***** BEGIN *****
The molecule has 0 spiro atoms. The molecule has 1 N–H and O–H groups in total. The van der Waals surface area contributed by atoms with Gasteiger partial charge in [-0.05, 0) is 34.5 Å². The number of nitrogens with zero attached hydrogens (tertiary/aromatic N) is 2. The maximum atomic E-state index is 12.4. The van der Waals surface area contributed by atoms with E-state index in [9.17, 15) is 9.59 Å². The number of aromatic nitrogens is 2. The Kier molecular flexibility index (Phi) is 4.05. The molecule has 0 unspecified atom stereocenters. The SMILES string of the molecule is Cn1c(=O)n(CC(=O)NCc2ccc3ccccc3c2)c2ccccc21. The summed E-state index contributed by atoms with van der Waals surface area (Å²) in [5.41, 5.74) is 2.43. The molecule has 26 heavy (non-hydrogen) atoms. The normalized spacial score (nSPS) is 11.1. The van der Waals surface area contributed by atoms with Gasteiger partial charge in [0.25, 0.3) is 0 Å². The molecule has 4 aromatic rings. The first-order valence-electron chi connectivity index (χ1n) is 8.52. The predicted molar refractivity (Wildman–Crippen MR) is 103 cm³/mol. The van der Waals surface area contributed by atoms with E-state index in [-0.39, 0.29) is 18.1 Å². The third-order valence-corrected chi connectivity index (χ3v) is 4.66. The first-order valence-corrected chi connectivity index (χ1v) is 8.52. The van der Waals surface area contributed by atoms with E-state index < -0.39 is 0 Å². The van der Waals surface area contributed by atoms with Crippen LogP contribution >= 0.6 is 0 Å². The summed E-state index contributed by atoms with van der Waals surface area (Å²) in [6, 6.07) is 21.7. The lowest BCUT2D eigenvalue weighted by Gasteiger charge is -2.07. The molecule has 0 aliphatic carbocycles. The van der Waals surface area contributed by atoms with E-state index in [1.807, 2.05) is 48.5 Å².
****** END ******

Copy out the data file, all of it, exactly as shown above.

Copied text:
The molecule has 0 spiro atoms. The molecule has 1 N–H and O–H groups in total. The van der Waals surface area contributed by atoms with Gasteiger partial charge in [-0.05, 0) is 34.5 Å². The number of nitrogens with zero attached hydrogens (tertiary/aromatic N) is 2. The maximum atomic E-state index is 12.4. The van der Waals surface area contributed by atoms with E-state index in [9.17, 15) is 9.59 Å². The number of aromatic nitrogens is 2. The Kier molecular flexibility index (Phi) is 4.05. The molecule has 0 unspecified atom stereocenters. The SMILES string of the molecule is Cn1c(=O)n(CC(=O)NCc2ccc3ccccc3c2)c2ccccc21. The summed E-state index contributed by atoms with van der Waals surface area (Å²) in [5.41, 5.74) is 2.43. The molecule has 26 heavy (non-hydrogen) atoms. The normalized spacial score (nSPS) is 11.1. The van der Waals surface area contributed by atoms with Gasteiger partial charge in [0.25, 0.3) is 0 Å². The molecule has 4 aromatic rings. The first-order valence-electron chi connectivity index (χ1n) is 8.52. The predicted molar refractivity (Wildman–Crippen MR) is 103 cm³/mol. The van der Waals surface area contributed by atoms with E-state index in [-0.39, 0.29) is 18.1 Å². The third-order valence-corrected chi connectivity index (χ3v) is 4.66. The first-order valence-corrected chi connectivity index (χ1v) is 8.52. The van der Waals surface area contributed by atoms with E-state index < -0.39 is 0 Å². The van der Waals surface area contributed by atoms with Crippen LogP contribution >= 0.6 is 0 Å². The summed E-state index contributed by atoms with van der Waals surface area (Å²) in [6, 6.07) is 21.7. The lowest BCUT2D eigenvalue weighted by Gasteiger charge is -2.07. The molecule has 0 aliphatic carbocycles. The van der Waals surface area contributed by atoms with E-state index in [1.807, 2.05) is 48.5 Å².